You are the dancing queen
Young and sweet, only seventeen
Dancing queen, feel the beat
From the tambourine, oh yeah

And who else in the world might have conceived of a love song centered on Napolean's Waterloo battle?

 No one else in the real world might possibly utter (or even sing) these lines. ABBA's songs, in short, come from nowhere but ABBA land, and have no specific ties to any particular place or county but, perhaps, the inner terrain of Bjoern Ulvaeus', Stig Anderson's, and Benny Andersson's minds. And it is this very isolation from anything real that drives their music, making it seem retro even when it first appeared. The strange English of these songs makes them feel as if they have come from some alien world, a world, which in its quirky but love-based messages, comes close to being ridiculously camp.

     I think this very quality explains why outrageous gays such as those in The Adventures of Priscilla and outsider women such as the two central figures of Muriel's Wedding are attracted to ABBA, and why I am not.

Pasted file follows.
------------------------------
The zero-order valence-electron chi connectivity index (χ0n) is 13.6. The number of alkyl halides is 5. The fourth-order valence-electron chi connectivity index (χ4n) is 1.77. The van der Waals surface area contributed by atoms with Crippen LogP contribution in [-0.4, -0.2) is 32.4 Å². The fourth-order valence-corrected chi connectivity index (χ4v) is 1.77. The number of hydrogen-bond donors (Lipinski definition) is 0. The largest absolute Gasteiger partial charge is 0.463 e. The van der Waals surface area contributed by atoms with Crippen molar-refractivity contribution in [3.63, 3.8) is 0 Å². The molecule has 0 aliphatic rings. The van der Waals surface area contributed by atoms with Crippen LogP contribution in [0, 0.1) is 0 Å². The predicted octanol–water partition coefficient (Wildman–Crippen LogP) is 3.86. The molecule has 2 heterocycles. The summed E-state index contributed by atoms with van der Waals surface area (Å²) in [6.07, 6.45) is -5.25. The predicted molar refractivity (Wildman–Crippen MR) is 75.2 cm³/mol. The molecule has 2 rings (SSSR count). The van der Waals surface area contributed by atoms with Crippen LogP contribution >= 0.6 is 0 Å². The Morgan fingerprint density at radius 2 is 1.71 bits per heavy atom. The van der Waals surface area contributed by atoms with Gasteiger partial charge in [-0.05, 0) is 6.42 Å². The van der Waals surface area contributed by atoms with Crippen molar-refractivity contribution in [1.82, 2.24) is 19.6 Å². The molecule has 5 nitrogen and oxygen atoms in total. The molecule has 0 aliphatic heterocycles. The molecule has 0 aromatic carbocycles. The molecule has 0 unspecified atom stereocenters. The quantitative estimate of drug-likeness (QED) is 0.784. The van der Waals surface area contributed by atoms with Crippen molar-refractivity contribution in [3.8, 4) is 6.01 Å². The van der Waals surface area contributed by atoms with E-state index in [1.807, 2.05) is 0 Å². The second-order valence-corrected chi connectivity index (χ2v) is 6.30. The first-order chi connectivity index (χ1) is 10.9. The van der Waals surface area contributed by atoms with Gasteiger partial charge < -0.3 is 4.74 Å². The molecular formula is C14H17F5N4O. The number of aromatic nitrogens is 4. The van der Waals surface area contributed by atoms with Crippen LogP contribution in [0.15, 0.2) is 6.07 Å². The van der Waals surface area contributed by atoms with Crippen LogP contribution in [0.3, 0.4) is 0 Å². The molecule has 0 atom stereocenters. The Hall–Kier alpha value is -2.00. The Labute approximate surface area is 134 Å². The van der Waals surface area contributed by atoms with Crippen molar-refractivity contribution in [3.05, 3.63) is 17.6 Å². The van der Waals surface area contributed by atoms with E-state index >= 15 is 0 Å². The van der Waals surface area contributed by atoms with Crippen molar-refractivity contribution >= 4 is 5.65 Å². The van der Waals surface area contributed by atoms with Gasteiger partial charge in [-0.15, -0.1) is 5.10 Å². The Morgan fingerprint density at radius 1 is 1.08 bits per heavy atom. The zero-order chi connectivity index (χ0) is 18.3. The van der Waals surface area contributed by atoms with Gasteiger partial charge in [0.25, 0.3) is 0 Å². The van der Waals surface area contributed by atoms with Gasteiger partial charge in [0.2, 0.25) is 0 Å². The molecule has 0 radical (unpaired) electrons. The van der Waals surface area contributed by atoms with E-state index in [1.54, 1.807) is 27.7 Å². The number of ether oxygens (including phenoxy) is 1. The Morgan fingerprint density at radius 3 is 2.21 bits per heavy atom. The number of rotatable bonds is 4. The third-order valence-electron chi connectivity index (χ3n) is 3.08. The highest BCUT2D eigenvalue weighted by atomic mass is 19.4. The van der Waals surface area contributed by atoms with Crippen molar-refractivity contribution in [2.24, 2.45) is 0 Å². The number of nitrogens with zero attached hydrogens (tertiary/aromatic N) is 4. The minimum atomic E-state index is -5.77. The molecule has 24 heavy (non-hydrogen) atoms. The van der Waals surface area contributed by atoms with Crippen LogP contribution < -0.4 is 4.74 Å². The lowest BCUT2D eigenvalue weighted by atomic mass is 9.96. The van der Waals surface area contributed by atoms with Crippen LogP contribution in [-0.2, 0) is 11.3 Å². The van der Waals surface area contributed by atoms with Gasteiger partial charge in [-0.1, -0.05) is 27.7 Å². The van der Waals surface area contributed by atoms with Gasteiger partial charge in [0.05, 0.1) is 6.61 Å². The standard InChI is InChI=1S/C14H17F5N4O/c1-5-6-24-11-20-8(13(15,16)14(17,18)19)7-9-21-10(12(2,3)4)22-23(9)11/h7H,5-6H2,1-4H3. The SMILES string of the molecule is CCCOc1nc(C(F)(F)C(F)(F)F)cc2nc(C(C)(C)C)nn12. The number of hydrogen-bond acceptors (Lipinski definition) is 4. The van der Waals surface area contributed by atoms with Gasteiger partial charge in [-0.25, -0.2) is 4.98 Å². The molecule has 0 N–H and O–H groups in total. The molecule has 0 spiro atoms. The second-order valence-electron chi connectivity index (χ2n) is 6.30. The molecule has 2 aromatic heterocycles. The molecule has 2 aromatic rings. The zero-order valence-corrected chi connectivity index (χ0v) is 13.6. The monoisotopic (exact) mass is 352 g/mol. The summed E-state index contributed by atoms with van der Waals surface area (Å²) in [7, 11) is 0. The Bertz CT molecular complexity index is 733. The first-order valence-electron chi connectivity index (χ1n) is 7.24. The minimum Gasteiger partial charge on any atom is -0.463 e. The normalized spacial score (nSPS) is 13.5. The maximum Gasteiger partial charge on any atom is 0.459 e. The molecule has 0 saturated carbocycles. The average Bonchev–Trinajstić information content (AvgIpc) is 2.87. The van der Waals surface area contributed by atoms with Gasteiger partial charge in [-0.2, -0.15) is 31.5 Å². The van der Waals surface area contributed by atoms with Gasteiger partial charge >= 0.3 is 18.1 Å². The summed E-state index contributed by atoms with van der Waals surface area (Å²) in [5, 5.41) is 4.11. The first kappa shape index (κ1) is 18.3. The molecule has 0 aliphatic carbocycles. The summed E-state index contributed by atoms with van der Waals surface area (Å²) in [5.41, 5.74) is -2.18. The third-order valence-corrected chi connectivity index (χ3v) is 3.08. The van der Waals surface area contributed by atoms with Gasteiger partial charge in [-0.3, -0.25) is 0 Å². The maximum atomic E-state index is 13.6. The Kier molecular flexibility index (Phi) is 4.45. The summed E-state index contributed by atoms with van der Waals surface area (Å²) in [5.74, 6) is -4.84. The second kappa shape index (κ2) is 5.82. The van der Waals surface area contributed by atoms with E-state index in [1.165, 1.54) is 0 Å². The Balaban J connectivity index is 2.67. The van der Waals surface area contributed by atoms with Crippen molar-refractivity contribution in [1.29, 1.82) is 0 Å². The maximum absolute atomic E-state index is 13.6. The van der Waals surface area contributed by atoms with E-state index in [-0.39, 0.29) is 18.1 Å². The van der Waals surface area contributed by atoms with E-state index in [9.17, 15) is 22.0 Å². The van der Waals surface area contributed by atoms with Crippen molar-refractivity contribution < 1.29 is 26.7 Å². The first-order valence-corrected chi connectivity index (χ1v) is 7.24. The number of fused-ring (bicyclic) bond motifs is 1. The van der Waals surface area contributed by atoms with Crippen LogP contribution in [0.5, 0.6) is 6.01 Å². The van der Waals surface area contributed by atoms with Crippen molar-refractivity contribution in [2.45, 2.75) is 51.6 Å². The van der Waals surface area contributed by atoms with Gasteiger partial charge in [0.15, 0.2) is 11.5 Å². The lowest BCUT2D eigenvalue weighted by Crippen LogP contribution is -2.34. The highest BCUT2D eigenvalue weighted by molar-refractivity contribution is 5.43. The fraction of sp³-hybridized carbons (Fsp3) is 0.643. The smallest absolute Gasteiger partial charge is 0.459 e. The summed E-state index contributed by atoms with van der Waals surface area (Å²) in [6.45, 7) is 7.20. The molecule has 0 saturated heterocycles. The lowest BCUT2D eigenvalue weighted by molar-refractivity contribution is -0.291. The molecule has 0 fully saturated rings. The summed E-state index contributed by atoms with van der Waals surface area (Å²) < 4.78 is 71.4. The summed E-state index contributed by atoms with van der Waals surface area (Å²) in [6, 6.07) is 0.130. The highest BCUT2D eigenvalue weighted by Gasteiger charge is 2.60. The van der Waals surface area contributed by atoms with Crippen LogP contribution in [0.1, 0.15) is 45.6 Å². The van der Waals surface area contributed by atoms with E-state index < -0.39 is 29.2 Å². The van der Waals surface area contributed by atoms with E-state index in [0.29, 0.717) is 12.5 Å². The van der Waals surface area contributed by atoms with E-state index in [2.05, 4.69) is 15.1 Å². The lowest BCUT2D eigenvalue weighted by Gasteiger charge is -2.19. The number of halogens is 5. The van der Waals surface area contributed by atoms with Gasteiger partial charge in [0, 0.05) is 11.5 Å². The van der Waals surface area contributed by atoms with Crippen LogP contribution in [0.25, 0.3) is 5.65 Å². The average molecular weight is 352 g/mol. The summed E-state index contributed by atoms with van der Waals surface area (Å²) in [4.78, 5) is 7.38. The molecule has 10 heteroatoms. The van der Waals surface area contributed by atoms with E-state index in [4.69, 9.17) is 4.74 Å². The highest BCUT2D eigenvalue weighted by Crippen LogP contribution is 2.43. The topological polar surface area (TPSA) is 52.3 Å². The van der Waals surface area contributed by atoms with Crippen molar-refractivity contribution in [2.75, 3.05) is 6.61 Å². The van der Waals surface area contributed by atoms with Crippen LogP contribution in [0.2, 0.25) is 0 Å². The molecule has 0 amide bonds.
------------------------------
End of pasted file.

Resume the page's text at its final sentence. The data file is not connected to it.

Accordingly I did not see the movie nor theater version of Mamma Mia! Everyone had told me that no matter what I thought about the music, it was just plain fun. But as a contrarian, I skipped the pleasure. Besides, I have another quirk in not particularly liking the acting skills of Meryl Streep*(see below). I do, however, like Pierce Brosnan, Colin Furth, Julie Walters, and others of this cast, and, although few of them can keep up with the amazingly energetic and good-looking Streep, they do help stoke Phyllida Loyd's silly trifle of a movie. Along with these seasoned actors, the beautiful boys and girls, and the lovely Greek island of Sokpeles, I almost was able to swallow the ABBA pills, and sit back to enjoy this pastiche about a young soon-to-be bride who is desperate to discover her father.